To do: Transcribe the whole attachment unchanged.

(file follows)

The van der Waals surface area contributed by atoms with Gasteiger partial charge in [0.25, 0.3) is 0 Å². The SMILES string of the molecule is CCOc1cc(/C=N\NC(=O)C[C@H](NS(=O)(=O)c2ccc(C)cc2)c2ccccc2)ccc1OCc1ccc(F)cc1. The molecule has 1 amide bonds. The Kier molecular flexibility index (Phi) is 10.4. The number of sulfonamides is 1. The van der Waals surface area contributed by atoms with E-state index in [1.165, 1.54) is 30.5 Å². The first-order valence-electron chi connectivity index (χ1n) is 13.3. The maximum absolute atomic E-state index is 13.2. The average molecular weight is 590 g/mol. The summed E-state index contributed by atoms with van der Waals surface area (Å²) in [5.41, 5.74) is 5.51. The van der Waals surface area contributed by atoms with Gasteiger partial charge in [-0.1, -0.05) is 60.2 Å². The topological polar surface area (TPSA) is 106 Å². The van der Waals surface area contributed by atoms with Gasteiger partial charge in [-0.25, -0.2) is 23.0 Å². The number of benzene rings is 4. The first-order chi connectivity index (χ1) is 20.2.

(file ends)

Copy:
The van der Waals surface area contributed by atoms with Gasteiger partial charge in [0.25, 0.3) is 0 Å². The SMILES string of the molecule is CCOc1cc(/C=N\NC(=O)C[C@H](NS(=O)(=O)c2ccc(C)cc2)c2ccccc2)ccc1OCc1ccc(F)cc1. The molecule has 1 amide bonds. The Kier molecular flexibility index (Phi) is 10.4. The number of sulfonamides is 1. The van der Waals surface area contributed by atoms with E-state index in [1.165, 1.54) is 30.5 Å². The first-order valence-electron chi connectivity index (χ1n) is 13.3. The maximum absolute atomic E-state index is 13.2. The average molecular weight is 590 g/mol. The summed E-state index contributed by atoms with van der Waals surface area (Å²) in [5.41, 5.74) is 5.51. The van der Waals surface area contributed by atoms with Gasteiger partial charge in [-0.1, -0.05) is 60.2 Å². The topological polar surface area (TPSA) is 106 Å². The van der Waals surface area contributed by atoms with Gasteiger partial charge in [-0.25, -0.2) is 23.0 Å². The number of benzene rings is 4. The first-order chi connectivity index (χ1) is 20.2.